Things Invisible to See

presented by David Elpern MD

Williamstown, MA,USA

on June 21, 2001

The patient is a 22-year-old woman who presented for treatment of acne. She had seen another dermatologist for about a year and had been prescribed various
topical therapies as well as doxycycline and minocycline. Both of the latter made her light-headed, so she stopped taking them. She states that she hates her skin and is very self-conscious. She won't let her boyfriend rub acne medications on her back; she doesn't want anyone touching her back.

On closer questioning, she expresses humiliation with her body. She is embarrassed because she is short and feels that she is fat. She goes to the gym and looks at the thin women exercising and wishes she could be anorexic but says she wouldn't "hurt myself."

Her mother has told her she is on the heavy side and to just accept it.

The patient has been on birth control pills (Demulen) since age 14 to regulate her menses, which were infrequent and painful.

This shows a neat, attractive, well-groomed, articulate woman. She does not appear clinically depressed. She is 5 foot tall and weighs 115 lbs. She has scattered small erythematous papules, few in number, on the forehead, cheeks and chin. Similar small lesions are also present on the upper back and upper chest. The lesions are monomorphous. They can be seen in good light and with magnification, but are barely noticeable clinically.


Laboratory studies:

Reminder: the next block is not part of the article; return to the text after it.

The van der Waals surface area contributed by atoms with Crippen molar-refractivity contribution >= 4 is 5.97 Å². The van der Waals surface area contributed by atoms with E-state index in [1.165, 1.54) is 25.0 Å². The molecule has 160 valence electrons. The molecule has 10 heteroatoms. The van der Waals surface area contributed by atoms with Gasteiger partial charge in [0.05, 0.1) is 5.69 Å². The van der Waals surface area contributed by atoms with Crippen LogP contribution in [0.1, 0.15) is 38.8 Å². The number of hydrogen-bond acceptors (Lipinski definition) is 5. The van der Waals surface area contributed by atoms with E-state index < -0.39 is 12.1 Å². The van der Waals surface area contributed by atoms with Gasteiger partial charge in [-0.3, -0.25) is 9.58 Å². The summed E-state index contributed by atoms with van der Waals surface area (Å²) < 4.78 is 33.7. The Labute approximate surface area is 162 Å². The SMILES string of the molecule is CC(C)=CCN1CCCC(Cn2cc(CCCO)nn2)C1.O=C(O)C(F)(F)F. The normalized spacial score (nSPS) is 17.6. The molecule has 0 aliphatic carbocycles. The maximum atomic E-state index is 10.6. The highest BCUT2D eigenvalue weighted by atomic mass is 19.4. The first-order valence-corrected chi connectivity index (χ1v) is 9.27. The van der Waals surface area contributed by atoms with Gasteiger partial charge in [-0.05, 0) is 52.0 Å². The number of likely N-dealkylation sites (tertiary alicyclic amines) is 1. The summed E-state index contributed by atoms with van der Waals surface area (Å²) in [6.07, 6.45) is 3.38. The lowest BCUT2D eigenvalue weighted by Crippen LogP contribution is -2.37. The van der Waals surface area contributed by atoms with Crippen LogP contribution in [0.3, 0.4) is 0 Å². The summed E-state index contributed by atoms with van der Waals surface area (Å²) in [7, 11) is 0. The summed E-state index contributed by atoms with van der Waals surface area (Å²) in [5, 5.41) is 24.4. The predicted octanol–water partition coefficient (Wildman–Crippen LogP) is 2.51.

Mild inflammatory acne with possible Body Dysmorphic Disorder (BDD).

I have seen patients like improve after Accutane, but realize that the disorder is much more complicated. I am aware of the literature linking Accutane with depression, but have found that most patients who are depressed about their skin do better emotionally with this medication. In addition, I will pursue a psychiatric opinion, since a cognitive behavioral or psychopharmacologic approach may be more appropriate if the patient is willing to pursue this avenue.

Definition: Body Dysmorphic Syndrome, BDD, is a distressing or impairing preoccupation with a nonexistent or slight defect in appearance. Importantly, the individual's rating of the body feature (skin) does not fit with that of an objective observer, who may not see anything unattractive or unusual about the feature, or who may note some minimal problem (i.e., mild acne on the skin). The preoccupation causes distress or impairment in social, occupational, or other important areas of functioning that severely interferes with the individual's existence.

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